This, combined with the government’s promise of $31 million, seems to have won over much of the town. The implication is that people only have the right to basic services and infrastructure if they accept dangerous waste. Will they be left to rot if they refuse?
Most residents voted “yes” to the dump in a community ballot last year. But there is plenty of dissent. Toni Scott is an organiser of the recent anti-nuclear rally and secretary of No Radioactive Waste Facility for Kimba District. She is sceptical of government claims: “They’re saying there’ll be 45 jobs, but facilities of equivalent size overseas are staffed with two people. It’s hard to trust that we’re getting all the information”. Nonetheless, “half the community [is] cheering that they’re going to get some money and some jobs”.
The appearance of democracy belies the reality. One town has been bribed with $31 million while the rest of the country, many of whom will be potentially affected, gets no say. “It’s a disgrace that they’re leaving the decision up to a very small community”, Toni argues. “It’s going to affect a lot more than just Kimba.”
The Barngarla people, on whose land the waste will be dumped, have likewise had their rights trampled. The Barngarla Determination Aboriginal Corporation conducted its own poll and delivered a resounding “no” vote. A legal challenge against the ballot’s exclusion of the Eyre Peninsula’s Barngarla community was dismissed in the Federal Court, despite the Barngarla people holding native title in the area. But a new case is being mounted. As a spokesperson explained to Red Flag: “The ballot only returned a yes vote to the radioactive waste facility, because our votes were not included ... It is sad in the 21st century that Aboriginal people have had to go to court for the right to vote”.
The process has aroused distrust and suspicion among people like Toni. “I don’t trust that it will remain what they say it is”, she says. “I definitely think that there is an ulterior motive, and that this could lead on to other projects.” This dump may act to further normalise the nuclear industry, providing a foot in the door for the authorities’ longer term ambitions. Local suspect these include an international high-level dump, such as that proposed by former premier Jay Weatherill, and the possibility of commercial nuclear power generation. James echoes the suspicion: “It doesn’t make any sense unless there’s some ulterior motive. It can only make you speculate: why, why, why?”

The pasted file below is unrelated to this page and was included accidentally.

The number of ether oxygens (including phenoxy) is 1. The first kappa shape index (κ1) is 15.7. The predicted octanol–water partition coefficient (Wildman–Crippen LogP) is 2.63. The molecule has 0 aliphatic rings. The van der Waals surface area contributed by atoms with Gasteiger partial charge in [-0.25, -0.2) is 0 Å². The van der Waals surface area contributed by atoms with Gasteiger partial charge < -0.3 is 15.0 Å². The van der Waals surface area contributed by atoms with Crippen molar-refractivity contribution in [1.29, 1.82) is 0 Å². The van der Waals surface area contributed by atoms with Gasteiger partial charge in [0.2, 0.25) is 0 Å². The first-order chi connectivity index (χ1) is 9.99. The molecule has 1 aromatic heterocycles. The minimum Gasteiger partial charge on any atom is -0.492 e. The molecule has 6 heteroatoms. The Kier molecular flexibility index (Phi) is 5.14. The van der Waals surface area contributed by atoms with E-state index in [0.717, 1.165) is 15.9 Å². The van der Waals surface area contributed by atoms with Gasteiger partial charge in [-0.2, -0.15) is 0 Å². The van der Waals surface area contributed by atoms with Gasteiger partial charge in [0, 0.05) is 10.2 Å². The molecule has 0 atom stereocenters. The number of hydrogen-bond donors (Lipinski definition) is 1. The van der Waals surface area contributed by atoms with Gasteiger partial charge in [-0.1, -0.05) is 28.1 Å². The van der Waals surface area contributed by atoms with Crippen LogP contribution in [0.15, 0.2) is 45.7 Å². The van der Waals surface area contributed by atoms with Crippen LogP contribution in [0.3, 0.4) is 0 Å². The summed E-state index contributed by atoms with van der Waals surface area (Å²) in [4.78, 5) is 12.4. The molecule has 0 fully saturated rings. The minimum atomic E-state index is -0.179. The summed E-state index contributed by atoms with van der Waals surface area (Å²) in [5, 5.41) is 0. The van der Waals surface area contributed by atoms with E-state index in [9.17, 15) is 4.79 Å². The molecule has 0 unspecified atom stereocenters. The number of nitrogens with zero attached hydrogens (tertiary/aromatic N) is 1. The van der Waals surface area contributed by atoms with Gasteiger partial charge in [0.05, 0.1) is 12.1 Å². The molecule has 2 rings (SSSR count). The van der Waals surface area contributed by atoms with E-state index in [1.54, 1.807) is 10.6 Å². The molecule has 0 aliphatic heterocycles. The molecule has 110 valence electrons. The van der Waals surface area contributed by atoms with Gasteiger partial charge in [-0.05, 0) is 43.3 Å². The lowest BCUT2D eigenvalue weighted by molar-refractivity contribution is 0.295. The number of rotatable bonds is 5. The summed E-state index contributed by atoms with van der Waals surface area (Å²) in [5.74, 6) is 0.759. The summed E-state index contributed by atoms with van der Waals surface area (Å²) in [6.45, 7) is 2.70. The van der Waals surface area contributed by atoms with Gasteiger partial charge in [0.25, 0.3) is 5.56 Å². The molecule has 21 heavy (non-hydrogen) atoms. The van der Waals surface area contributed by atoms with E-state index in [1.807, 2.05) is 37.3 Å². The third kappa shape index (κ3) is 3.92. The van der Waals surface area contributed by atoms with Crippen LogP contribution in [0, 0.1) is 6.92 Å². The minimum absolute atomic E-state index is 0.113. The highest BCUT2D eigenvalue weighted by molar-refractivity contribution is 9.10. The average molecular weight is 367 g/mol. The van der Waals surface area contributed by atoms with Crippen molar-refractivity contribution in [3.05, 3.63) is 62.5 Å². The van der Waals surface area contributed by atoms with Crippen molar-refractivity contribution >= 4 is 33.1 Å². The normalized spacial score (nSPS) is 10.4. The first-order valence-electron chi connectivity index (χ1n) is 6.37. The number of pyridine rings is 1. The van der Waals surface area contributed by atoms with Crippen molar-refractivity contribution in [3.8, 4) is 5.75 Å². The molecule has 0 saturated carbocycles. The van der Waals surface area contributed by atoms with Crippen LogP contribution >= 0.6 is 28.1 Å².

Kimba locals I spoke to share a sense of stress and exhaustion. They have been fighting an uphill battle for five years. But there is also a determination that their fight will continue, that this is “a long way from a done deal”. There is reason for hope – over the decades the government has been pushing for this dump, it has been defeated at Woomera, Muckaty and Barndioota. Between 300 and 500 people were at the towns recent anti-dump protest. “It was a really great turnout in a little remote town to have supporters come from all over the Eyre Peninsula ... all the people who haven’t had the opportunity to have their say”, Toni says.
James thinks the mood is shifting: “Other South Australians, particularly the wider Eyre Peninsula, are starting to get wind of just how suspicious this is ... This has only restored conviction in my mind that this is so wrong. The fight has definitely not stopped, we’re not going to just get over it”.